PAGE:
In the past few days, there have been many hyperbolic headlines about Congress “selling out the American consumer” or “voting to end internet privacy” or other things equally apocalyptic. Are things truly so grim for the data consuming public? What actually happened? Here’s the short version: utilizing the Congressional Review Act (CRA), both the House and the Senate voted to disapprove a privacy regulation that the Federal Communications Commission published on December 2, 2016 (Under the CRA, Congress can repeal new federal regulations via the passage of a joint resolution within 60 legislative days of a final rule’s publication) The rule in question was titled “Protecting the Privacy of Customers of Broadband and Other Telecommunications Services”, and created a set of new obligations for broadband service providers with respect to customer information.
What Did the Rule Do – Is Privacy Gone?
It is important to note that, prior to the adoption of the FCC’s new rule, there was no federal regulation specifically governing how ISPs were permitted to use and share their consumers’ information. The Commission described the rule as requiring companies to “put their customers in the driver’s seat” concerning decisions about the use of customers’ personal information, but stressed that the rule did not create any kind of blanket prohibition on the use or sharing of consumer information.
The December rule would have created a variety of new obligations for ISPs providing broadband to peoples’ homes, including:
- Notifying customers about what types of information the ISP was collecting
- Specifying how and for what purposes the ISP was using or sharing customer information
- Identifying which types of entities an ISP was sharing customer information
- Requiring ISPs to obtain customer consent via an “opt-in” to use and share “sensitive information” (which includes precise geo-location, children’s information, health information, financial information, social security numbers, web browsing history, app usage history, and the contents of communications.)
- Requiring ISPs to offer an “opt-out” for the use and sharing of all other “individually identifiable” customer information.
- Forbidding ISPs from offering “take-it-or-leave-it” plans (where an ISP would refuse to offer service unless a customer consented to the commercial sharing of their information).
- Forcing case-by-case adjudication of the legitimacy of “pay-for-privacy” plans that offer discounts or other incentives in exchange for customers’ express consent to the use and sharing of their information.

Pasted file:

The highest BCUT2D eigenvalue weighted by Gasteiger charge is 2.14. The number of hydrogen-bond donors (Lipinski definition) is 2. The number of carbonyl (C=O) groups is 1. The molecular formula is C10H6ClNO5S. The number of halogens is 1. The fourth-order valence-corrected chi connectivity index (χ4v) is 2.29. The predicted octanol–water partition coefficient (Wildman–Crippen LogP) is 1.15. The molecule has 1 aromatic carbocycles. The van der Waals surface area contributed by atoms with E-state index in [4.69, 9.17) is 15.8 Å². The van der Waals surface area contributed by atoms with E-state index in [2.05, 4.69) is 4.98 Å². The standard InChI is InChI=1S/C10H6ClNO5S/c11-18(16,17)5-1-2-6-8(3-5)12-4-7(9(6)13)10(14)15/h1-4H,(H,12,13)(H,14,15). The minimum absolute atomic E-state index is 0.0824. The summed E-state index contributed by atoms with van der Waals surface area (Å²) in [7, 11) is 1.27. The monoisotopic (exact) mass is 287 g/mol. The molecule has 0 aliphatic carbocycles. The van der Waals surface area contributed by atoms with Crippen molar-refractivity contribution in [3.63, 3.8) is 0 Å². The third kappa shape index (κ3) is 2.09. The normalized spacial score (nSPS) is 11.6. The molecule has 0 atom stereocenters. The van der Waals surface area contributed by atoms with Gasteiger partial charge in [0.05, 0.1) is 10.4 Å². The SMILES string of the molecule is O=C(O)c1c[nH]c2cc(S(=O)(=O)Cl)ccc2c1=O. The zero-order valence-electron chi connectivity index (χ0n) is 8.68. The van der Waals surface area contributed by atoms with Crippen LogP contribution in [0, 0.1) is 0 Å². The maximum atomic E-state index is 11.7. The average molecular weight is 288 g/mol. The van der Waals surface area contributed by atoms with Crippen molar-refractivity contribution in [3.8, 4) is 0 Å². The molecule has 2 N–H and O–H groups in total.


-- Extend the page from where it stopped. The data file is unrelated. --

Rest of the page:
- Requiring ISPs to take “reasonable measures” to protect consumer data, in line with FTC requirements in the area.
- Creating breach notification requirements in the event that customers’ data is compromised.
These requirements would all have gone into effect between 90 days and 12 months from the rule’s final adoption, absent Congress’ actions this week.
What Else Matters?
Even with the repeal of the FCC’s rule, ISPs currently remain classified as telecommunications providers under Title II of the Communications Act and thus subject to more general obligations to protect customer privacy (although it seems likely that that will also change in the coming year). More importantly, the FCC is not the only source of consumer privacy regulations. It is critical to note that many states have their own internet privacy statutes—and several others are considering new legislation in the aftermath of Congress’ rollback of the 2016 FCC rule. Any provider should be sure to check what the legal requirements are in their jurisdiction before rolling out any new consumer data program.
Additionally, providers must consider the risk of running afoul of federal and state wiretap laws should they aggressively start intercepting, monitoring, or disclosing to advertisers their consumers’ internet communications absent those consumers’ consent. Currently, there is substantial legal ambiguity around the line between “content” (protected from interception by the Electronic Communications Privacy Act and analogous state statutes) and “metadata” (which is not), particularly in regards to the specific URLs a user visits while surfing the web.
For ISPs, the way forward is still murky. Although the affirmative obligations detailed in the December rule will not go into effect, there remain a variety of other potential sources for obligations to consumers, as well as the overarching question of whether they will remain classified as common carriers under Title II of the Communications Act. Additionally, aggressively mining customer data could lead to substantial bad press, or even (depending on the structure of a program) legal action by the FTC, state attorneys general, or private parties under ECPA. Prior to this rule, many ISPs had privacy policies and terms of service agreements that set boundaries around their collection, use and sharing of customer information; risk-averse entities would be wise to have caution when considering major changes.
It is also important to note that none of the hubbub around this rule relates to the privacy practices of websites, apps, or other online businesses not actually providing broadband services. Entities like Facebook, Google (except in its Google Fiber capacity) and Twitter remain under the authority of the Federal Trade Commission, which policies unfair and deceptive trade practices, and their obligations to their customers were unaffected by this week’s vote.